The United States, Appellant, v. Julie Research Laboratories, Inc., Appellee, 881 F.2d 1067 (Fed. Cir. 1989)

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U.S. Court of Appeals for the Federal Circuit - 881 F.2d 1067 (Fed. Cir. 1989)

Aug. 7, 1989

Sheryl L. Floyd, of the Civ. Div., Dept. of Justice, Washington, D.C., argued for appellant. With her on the brief were Stuart E. Schiffer, Acting Asst. Atty. Gen., and David M. Cohen, Director. Of counsel was Captain Peter J. Comodeca, of the Office of the Judge Advocate Gen., Dept. of the Army, Washington, D.C.

Cyrus E. Phillips, IV, of McGuire, Woods, Battle & Boothe, Washington, D.C., argued for appellee.

Before MARKEY, Chief Judge, and NEWMAN and ARCHER, Circuit Judges.


The United States Department of the Army (government) appeals that part of the decision of the General Services Administration Board of Contract Appeals (Board), 1989-1 BCA p 21,213, ordering the Department of the Army to reimburse the permanent indefinite judgment fund for bid protest costs awarded to Julie Research Laboratories, Inc. (Julie).

* The Department of the Army Missile Command issued a sol citation for a multi-year procurement of Core Test Measurement and Diagnostic Equipment Calibration Workstations. Julie protested the solicitation to the Board and, ultimately, prevailed in part.

Julie filed an application and supporting memorandum for an award of $25,754.88 for costs it incurred in filing its protest and preparing its proposal. The Board determined that Julie prevailed on a significant portion of its protest and awarded Julie $20,986.13 for its costs in pursuing the protest. The Board ordered that Julie's costs be paid without interest from the permanent indefinite judgment fund, 31 U.S.C. § 1304 (1982), as provided for by 40 U.S.C. § 759(h) (5) (Supp. III 1985). It also ordered the Department of the Army to reimburse the judgment fund from its own appropriated funds.

On appeal the government does not contest the propriety or the amount of the award to Julie, but argues that " [t]he provisions of the [Competition in Contracting Act] CICA, 40 U.S.C. § 759 (Supp. III 1985), permitting the GSBCA to award bid preparations costs to an interested party in a bid protest action do not require agencies to reimburse the judgment fund for judgments paid pursuant to these awards." Both parties acknowledge that the award to Julie will not be altered in any respect by a decision of this court on the issue appealed.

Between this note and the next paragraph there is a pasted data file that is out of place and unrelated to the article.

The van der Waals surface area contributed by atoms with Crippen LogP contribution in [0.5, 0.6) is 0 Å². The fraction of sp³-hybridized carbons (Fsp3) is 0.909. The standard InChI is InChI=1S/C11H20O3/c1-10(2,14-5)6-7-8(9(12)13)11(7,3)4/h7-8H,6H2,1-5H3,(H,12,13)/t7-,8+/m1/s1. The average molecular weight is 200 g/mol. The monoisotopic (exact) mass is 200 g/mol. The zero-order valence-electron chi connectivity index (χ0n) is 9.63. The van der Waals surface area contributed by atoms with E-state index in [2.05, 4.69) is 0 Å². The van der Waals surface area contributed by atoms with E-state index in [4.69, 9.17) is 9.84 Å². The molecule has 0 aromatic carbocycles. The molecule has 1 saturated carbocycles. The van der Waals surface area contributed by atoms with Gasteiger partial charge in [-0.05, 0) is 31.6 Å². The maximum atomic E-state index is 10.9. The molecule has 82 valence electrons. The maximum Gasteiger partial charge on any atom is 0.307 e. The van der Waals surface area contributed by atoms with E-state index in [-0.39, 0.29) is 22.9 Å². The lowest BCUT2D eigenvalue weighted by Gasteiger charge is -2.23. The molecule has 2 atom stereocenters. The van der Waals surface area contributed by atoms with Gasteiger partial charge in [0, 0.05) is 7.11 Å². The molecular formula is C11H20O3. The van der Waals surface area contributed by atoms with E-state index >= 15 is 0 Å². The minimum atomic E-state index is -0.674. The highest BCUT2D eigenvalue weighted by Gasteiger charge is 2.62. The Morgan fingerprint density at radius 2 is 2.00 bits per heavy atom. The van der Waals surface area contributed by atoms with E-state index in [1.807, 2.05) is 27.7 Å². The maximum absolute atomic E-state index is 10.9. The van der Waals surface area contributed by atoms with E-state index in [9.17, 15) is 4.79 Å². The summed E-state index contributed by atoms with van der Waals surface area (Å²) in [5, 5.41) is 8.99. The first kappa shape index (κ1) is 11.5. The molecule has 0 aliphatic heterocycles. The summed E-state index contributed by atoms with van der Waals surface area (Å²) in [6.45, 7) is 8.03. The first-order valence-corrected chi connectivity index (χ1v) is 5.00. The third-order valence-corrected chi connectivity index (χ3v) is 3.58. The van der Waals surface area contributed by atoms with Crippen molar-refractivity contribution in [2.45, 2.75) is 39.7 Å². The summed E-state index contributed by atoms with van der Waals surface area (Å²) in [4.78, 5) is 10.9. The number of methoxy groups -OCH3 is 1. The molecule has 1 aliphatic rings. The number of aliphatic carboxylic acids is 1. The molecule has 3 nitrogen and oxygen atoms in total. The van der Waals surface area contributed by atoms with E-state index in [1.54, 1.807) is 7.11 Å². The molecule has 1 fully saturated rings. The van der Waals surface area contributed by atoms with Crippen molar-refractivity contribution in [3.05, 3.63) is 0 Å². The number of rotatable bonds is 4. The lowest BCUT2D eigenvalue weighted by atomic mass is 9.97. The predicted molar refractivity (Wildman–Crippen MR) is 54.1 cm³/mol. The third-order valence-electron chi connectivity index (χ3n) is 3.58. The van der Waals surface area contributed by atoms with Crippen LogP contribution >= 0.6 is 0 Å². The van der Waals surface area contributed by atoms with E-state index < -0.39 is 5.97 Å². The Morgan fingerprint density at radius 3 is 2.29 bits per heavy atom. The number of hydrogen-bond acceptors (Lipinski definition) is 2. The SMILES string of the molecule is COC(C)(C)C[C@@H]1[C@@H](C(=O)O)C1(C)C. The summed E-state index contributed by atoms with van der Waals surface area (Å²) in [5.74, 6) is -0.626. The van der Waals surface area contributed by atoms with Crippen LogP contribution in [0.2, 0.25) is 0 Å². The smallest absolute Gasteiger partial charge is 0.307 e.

" [F]ederal courts are without power to decide questions that cannot affect the rights of litigants in the case before them." North Carolina v. Rice, 404 U.S. 244, 246, 92 S. Ct. 402, 404, 30 L. Ed. 2d 413 (1971) (citing Local No. 8-6, Oil, Chemical and Atomic Workers Int'l Union v. Missouri, 361 U.S. 363, 367, 80 S. Ct. 391, 394, 4 L. Ed. 2d 373 (1960)). Courts are "not empowered to decide moot questions or abstract propositions, or to declare, for the government of future cases, principles or rules of law which cannot affect the result as to the thing in issue in the case before them." United States v. Alaska S.S. Co., 253 U.S. 113, 116, 40 S. Ct. 448, 449, 64 L. Ed. 808 (1920) (quoting California v. San Pablo & Tulare R.R. Co., 149 U.S. 308, 314, 13 S. Ct. 876, 878, 37 L. Ed. 747 (1893)).

The government's obligation to pay Julie has been determined and Julie has received everything it could recover by receiving a decision on the merits in its favor which has not been appealed. A decision by this court of this intra-government dispute "cannot affect the rights of [the] litigants," North Carolina v. Rice, 404 U.S. at 246, 92 S. Ct. at 404, and we must, therefore, conclude that the issue presented is not justiciable.

Accordingly, IT IS ORDERED that the appeal is dismissed.